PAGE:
According to U.S. Department of Health and Human Services data, more than 48 million people in the United States live in areas with dentist shortages, and this is likely to worsen in the coming years. The Health Resources and Services Administration projects by 2025, the number of dental shortage regions will more than double from 7000 to 15,600. Access to care is also limited for the 72 million children and adults on Medicaid and the Children’s Health Insurance Program. Only about one-third of U.S. dentists accept patients on Medicaid.
One of the worst cases is Mississippi’s dental care market, which ranks at the very bottom of most studies, both in access to care and overall dental wellness. According to the 2017 America’s Health Rankings report, Mississippi ranks 49th for its number of dentists: 42.2 versus the national average of 60.8 per 100,000 people. Another report by WalletHub examined the 50 states and the District of Columbia across 25 key indicators of dental wellness and ranked Mississippi dead last.
At the state level, one of the primary contributing factors that reduce dental access and increases costs is strict licensing requirements. Supporters of strict state licensing standards argue they assure quality care, but critics cite the arduous and often expensive licensing process. Onerous licensing criteria are a barrier to entry that harms the dental market by hindering new providers, thereby impeding the market competition needed to lower costs and improve access for patients.
Thankfully, for states like Mississippi that have a dearth of dental services, there is a simple solution that would expand dental care access and lower costs: dental therapists. States across the country are increasing the number of licensed dental therapists as a significant step to resolve their dental care shortages. In 2009, Minnesota became the first state to authorize increased licenses for dental therapists. Based on the available evidence, Minnesota’s reforms have been positive. After just one year of expanding licenses for dental therapists, patient visits increased by 27 percent.
According to the Pew Charitable Trusts, midlevel providers are authorized to provide routine preventive and restorative care in more than 50 nations. “Research has confirmed that they provide high-quality, cost-effective routine care and improve access to treatment in parts of the country where dentists are scarce.”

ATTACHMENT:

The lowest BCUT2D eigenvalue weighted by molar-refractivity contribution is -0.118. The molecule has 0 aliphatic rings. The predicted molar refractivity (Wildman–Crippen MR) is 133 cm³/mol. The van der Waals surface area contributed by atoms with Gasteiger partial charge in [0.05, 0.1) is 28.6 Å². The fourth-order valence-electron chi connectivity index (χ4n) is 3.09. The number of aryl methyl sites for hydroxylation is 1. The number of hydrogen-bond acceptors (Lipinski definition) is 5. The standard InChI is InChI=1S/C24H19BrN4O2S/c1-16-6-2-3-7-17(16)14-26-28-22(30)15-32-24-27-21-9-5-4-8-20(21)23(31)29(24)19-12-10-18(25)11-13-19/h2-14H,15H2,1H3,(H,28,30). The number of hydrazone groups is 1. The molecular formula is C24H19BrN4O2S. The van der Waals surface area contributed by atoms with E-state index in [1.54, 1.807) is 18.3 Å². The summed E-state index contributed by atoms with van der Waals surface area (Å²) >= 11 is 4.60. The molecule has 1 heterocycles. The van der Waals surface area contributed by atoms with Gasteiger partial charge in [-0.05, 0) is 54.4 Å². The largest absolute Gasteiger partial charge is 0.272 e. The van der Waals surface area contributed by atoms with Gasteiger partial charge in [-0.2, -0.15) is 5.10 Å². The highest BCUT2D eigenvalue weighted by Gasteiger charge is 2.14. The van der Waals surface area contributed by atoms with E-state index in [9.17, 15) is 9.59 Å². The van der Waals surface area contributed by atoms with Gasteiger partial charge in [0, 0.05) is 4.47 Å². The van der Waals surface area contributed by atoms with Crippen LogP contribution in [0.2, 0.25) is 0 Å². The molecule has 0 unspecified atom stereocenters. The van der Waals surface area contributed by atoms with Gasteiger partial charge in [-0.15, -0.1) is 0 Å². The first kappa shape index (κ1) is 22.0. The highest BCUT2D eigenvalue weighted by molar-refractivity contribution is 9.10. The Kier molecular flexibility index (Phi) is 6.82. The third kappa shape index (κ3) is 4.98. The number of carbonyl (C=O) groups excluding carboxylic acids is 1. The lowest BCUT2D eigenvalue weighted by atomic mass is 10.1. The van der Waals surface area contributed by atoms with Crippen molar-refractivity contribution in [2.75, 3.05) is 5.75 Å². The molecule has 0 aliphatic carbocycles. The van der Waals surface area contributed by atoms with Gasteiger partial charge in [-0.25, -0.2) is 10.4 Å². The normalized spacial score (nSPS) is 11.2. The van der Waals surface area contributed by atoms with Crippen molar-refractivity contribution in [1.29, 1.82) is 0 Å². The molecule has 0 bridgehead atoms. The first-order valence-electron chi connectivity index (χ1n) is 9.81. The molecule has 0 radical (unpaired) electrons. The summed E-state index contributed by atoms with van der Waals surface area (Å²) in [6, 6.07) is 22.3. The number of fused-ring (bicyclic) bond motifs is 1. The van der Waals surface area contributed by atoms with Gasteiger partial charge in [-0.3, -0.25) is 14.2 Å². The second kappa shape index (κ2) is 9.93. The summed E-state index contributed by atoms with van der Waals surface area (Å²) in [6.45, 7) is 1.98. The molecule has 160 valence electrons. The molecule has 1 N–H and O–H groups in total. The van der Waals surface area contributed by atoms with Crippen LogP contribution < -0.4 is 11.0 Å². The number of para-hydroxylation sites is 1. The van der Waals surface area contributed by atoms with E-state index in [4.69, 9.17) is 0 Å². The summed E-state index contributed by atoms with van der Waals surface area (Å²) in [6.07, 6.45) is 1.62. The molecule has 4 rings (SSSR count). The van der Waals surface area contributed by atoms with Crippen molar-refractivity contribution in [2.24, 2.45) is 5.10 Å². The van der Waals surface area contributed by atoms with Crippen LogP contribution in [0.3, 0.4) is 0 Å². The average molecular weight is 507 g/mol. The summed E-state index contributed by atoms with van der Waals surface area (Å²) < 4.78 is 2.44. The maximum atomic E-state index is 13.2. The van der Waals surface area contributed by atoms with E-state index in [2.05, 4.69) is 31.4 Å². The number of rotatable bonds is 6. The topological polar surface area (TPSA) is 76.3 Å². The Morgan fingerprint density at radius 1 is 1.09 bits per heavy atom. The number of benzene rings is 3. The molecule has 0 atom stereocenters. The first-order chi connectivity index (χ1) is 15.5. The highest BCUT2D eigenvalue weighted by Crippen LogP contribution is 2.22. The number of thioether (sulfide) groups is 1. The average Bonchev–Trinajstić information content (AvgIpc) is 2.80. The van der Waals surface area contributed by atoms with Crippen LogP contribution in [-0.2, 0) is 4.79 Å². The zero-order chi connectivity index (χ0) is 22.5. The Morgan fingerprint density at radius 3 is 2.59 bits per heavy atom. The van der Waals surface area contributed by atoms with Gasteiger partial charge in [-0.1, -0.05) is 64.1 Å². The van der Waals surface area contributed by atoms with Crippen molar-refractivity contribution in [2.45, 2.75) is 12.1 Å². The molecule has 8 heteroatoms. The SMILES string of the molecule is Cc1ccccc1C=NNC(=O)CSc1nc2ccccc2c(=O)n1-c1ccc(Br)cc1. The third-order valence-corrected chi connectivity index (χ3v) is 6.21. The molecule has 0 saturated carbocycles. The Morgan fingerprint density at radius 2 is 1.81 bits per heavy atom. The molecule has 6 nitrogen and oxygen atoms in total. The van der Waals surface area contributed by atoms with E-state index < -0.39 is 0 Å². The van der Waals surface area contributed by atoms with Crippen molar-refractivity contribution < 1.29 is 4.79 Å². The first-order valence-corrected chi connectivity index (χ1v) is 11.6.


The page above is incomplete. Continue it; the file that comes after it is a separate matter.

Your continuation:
For most patients, dental therapists provide a cost-effective alternative to dentists. According to a new case study conducted by Apple Tree Dental and sponsored by The Pew Charitable Trusts, dental therapists are a vital and affordable member, especially for rural dental teams. The study found the therapist’s average daily billing was “94 percent of the average for the clinic’s dentists ($2,792 compared to $2,951).” The study concluded that since the difference in pay was significantly larger, the dental therapist’s role was very cost-effective.
Lack of available and affordable dental care is also placing a burden on the nation’s emergency rooms. Over two million people in 2012 reported to local emergency rooms for dental pain, costing taxpayers $1.6 billion, with Medicaid’s share totaling $520 million according to Pew Charitable Trusts. Unfortunately, lack of dental access can have dire consequences—101 people died in hospital emergency departments from 2008 to 2011 due to preventable dental disease.
A Policy Brief published by The Heartland Institute and Texas Public Policy Foundation points out, “Blocking dental therapy undermines licensed dentists’ liberty to treat patients to the best of their abilities as determined by the dentists’ consciences and professional judgment. Ironically, opponents of dental therapist licensing would also diminish licensed dentists’ ability to grow their practices.”
States ought to permit dental therapists to practice without a dentist physically present, thus expanding dental care access. Easing the regulatory burden on dental therapists will help ensure patients receive preventive and restorative treatment in a timely and affordable manner. Mississippi, like all states, should consider opening up its dental market by allowing more dental therapists to practice. In short, more dental care options at lower costs will benefit all Mississippians.
The following articles examine dental health care and dental therapist licensing in greater detail.
Dental Utilization for Communities Served by Dental Therapists in Alaska’s Yukon Kuskokwim Delta: Findings from an Observational Quantitative Study